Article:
A slave getting an education in the 1800s was extremely unlikely. Slaves were usually kept working and were not allowed to learn how to read or write. Sojourner Truth was born in 1797 and died in 1883, having been a slave all her life. She gave three major speeches in her life, the literacies of which are debated. To determine literacy, one must first understand the term and how it resides in everyday life. Once it is clear what it means, then it is appropriate to look through her speeches and come to a conclusion.
The age of literature is older than many people think. All through history, people have created their own languages and types of communication. It changes throughout time, and there are many different types of communication. From that, we can determine that literacy is communication. To be literate is to have the ability to read, write, speak with proper grammar, and have an education—everything that forms communication and understanding of life's processes. Once defining the term, the speeches may be appropriately reviewed.
Sojourner Truth's speeches were mainly centered on women's rights. She would present herself in a civilized manner in front of the crowd and speak her mind to others. In one of her speeches, she mentioned something interesting: "I was a-thinkin', when I see women contending for their rights, I was a-thinkin' what a difference there is now and what there was in old times" (Truth, 2253). She spoke up to King Ahasuerus and Esther, wanting to present her rights to the king and have him grant her half the kingdom. Truth paid attention in life; even though she was not taught in school and never learned how to read, she knew the history and was educated in things that she could use to her advantage in debates. Another statement she made was related to the Bible: "Jesus says: "What I say to one, I say to all-Watch!' I'm a-watchin'. God says, 'Honor your father and your mother." (Truth, 2254). She may not have been able to sit down and read the Bible, but she knew what it said and what it meant, and she understood it.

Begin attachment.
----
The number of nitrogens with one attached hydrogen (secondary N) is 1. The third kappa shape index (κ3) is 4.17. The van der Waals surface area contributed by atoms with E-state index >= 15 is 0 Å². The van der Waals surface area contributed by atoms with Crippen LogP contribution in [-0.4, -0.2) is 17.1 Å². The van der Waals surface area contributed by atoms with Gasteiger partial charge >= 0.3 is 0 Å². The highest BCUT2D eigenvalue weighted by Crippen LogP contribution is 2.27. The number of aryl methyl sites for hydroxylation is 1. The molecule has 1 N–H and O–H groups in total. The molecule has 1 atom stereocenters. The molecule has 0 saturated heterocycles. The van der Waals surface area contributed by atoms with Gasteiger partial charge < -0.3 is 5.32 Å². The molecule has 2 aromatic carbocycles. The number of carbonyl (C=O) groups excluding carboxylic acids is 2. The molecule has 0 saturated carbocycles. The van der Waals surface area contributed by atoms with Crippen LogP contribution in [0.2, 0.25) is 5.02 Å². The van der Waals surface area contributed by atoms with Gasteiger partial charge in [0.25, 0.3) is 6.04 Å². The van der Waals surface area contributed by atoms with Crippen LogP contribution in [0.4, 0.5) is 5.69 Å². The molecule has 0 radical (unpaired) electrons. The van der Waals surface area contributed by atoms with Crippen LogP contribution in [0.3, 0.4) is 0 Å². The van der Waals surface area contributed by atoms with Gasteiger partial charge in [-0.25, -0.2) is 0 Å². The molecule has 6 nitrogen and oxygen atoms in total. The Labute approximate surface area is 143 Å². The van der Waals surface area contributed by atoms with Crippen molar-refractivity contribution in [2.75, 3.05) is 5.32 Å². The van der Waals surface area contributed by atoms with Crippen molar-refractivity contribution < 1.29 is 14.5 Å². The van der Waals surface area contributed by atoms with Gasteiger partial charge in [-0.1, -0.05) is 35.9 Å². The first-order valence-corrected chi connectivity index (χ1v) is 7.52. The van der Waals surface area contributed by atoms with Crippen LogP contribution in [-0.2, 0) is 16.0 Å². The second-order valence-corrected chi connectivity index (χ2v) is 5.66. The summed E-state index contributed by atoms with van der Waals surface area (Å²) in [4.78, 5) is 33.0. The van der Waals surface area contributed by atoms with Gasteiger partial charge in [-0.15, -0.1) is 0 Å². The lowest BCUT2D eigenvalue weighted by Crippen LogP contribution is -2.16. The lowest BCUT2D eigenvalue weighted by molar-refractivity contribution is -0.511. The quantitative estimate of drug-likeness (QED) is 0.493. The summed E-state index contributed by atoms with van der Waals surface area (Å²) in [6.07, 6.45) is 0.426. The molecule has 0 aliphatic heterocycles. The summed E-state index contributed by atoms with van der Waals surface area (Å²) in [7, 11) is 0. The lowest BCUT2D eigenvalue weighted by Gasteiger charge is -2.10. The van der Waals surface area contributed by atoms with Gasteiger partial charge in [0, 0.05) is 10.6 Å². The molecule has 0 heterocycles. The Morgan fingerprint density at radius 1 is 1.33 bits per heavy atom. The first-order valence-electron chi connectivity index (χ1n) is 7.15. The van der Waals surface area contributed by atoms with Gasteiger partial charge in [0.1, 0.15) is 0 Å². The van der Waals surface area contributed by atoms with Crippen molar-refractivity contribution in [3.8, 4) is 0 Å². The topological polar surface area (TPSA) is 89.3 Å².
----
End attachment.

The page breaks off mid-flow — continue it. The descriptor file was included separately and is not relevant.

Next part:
In one of her subsequent speeches, Truth stated, "White women are a great deal smarter and know more than colored women, while colored women know almost nothing."(Truth, 2254). In this statement, she brings up the fact that men of color and women are not educated like white men, and women are. They do not go to school or learn to read and write. Though this does not stop them from fighting for what they believe in. In that same speech, Truth also made a statement that rings true: "You have had our rights for so long that you think, like a slaveholder, that you own us. I know that it is hard for someone who has held the reins for so long to give them up; it cuts like a knife. It will feel all the better when it closes up again" (2255). The truth may not have been schooled, but she uses metaphors that have a good relationship to what she was fighting for.
Sojourner Truth, an old slave woman, was not properly educated in school. She never learned to read or write as well as everyone else, but she did know her way around things that were important in the world. She would overhear people talking and remember and learn from what she heard. She took note of events and understood things that even people who could "legally" know about did not understand. Technically, according to popular belief, the truth was not literate. Once you break it down and think of how literacy can be changed and re-defined in the world, you realize that Sojourner Truth was literate in ways others were not—respect and understanding of important events.
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